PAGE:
Use Arial font for all internally-produced print and digital documents, including emails, flyers, PowerPoint, letters, reports, and minutes. You should use a size 14 where possible for accessibility and readability and size 12 as a minimum. 

The Helvetica Neue family and Harabara Regular (for headings only) are the primary typefaces for all Progress Housing Group communications; use these fonts for all professionally produced materials.

Some of our subsidiary brands use a different font. Refer to the relevant brand guidelines.

No other fonts should be used, such as serif typefaces (e.g., Times New Roman) or script typefaces (e.g., Comic Sans, Brush Script).


Coloured fonts

Colour provides a strong visual link to our brand identity across various applications. Progress Blue is our brand's primary corporate colour, and bullets should be used as the predominant colour in all communications to give our material a consistent and distinctive design.

Supporting colours can be used to provide variety and emphasis in communications. Use the corporate colours predominantly, and use the supporting colours sparingly. Avoid using colours such as red which convey urgency, and yellow and green, which can be challenging to read.

Do not use the following coloured font combinations:

  • Green, yellow, or purple on a green background
  • Light colours on a white background
  • Neon or rainbow colours
  • Coloured, textured background with coloured text
  • Red, blue, or purple on black background
  • White gradient with white text
  • Multiple shaded boxes
  • Yellow, blue, and magenta on red background
  • Bright blue background
  • Pale yellow background 

Also, avoid using WordArt, Clipart, and multiple fonts and colours.



Position the logo at the top right corner and in full colour.

  • Only use the single colour logo when the print is limited to one colour.
  • The relationship between the elements, and the proportions, must not be altered, stretched, or modified in any way.
  • The integrity of the logo should be maintained, and it should not be modified or repurposed in any way.



Your role may require you to produce communications such as simple flyers and posters. Any desktop design work should be created using pre-existing templates in the Group's design application, Canva. This is to ensure brand compliance and consistency. If you wish to use the software, please email the Marketing and Communications Team.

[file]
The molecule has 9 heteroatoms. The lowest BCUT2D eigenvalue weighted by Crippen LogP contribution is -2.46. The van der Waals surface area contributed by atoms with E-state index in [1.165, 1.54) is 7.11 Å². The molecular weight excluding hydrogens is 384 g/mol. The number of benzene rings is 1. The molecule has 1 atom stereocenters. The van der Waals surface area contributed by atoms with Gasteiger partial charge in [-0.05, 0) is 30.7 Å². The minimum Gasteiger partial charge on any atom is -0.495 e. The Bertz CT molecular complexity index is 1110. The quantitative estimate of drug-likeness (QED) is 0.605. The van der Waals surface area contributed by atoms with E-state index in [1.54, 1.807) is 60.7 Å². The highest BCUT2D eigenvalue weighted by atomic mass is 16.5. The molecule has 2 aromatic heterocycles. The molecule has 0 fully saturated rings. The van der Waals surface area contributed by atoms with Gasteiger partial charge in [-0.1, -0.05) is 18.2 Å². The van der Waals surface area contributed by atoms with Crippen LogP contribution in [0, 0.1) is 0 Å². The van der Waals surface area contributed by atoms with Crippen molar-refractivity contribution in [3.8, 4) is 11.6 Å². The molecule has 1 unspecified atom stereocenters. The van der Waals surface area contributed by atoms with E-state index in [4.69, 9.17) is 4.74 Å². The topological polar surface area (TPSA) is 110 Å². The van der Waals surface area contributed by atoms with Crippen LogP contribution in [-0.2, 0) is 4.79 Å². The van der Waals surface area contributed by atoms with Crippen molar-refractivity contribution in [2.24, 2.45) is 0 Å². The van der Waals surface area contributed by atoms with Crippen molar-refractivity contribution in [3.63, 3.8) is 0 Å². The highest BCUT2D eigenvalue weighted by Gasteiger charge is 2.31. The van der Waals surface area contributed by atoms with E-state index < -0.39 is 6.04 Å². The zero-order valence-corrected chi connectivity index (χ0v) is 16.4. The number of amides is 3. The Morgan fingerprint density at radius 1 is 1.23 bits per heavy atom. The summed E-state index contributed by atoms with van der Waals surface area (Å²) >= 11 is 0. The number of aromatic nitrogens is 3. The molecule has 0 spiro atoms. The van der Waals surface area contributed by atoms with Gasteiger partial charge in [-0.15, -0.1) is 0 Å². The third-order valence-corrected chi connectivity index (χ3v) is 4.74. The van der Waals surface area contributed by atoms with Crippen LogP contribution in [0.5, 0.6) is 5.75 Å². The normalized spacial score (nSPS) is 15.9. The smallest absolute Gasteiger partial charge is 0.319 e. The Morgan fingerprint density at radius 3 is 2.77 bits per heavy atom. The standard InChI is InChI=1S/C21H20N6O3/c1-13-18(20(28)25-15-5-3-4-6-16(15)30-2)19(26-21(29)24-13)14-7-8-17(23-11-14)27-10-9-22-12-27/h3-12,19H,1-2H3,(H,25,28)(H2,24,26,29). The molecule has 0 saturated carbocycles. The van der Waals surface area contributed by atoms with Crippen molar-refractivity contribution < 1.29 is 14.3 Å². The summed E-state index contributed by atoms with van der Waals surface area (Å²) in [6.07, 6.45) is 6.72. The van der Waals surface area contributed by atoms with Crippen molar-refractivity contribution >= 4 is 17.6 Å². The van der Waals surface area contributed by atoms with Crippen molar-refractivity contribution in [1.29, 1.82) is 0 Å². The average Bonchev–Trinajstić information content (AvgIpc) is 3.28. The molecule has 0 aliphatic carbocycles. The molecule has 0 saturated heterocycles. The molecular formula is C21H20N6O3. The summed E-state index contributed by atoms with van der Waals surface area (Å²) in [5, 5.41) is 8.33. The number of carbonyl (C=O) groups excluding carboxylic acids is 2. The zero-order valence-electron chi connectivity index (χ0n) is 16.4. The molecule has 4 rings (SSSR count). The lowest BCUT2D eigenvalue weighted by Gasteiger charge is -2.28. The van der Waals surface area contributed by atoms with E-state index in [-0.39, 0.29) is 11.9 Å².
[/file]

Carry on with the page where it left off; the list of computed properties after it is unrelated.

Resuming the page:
All bulk communications for external audiences (such as flyers, bulk letters, and email templates), direct mail, newsletters, advertising, and leaflets) should always be directed through the Marketing and Communications Team for review before release.


Digital content

There are specific guidelines for managing digital content (including websites, intranet and presentations) to ensure accessibility and a good user experience.


Online accessibility

Do not use images for text.

Screen readers are used by some people with poor eyesight (almost two million people are living with sight loss in the UK). This application reads out the text elements on a web page. Screen readers cannot read out the content of an image. You can set an image's alt tag, which a screen reader will read, but the best practice is not to use images as text. Use text as text.  

When a web page is resized for mobile and tablet, an image can only ever be the width of the device's screen. Text as an image will not break over two lines like written text will, so the image and, therefore, the text will be much smaller than it looks on a desktop and may end up being smaller than the standard font around it.  

Do not use images containing text which is important to the user experience.

Suppose you are using an image that contains an important piece of information. In that case, you should consider putting this information on the page as written text. As in the previous point, a screen reader will not pick up the text in an image. You can always set text over a background image using HTML and CSS.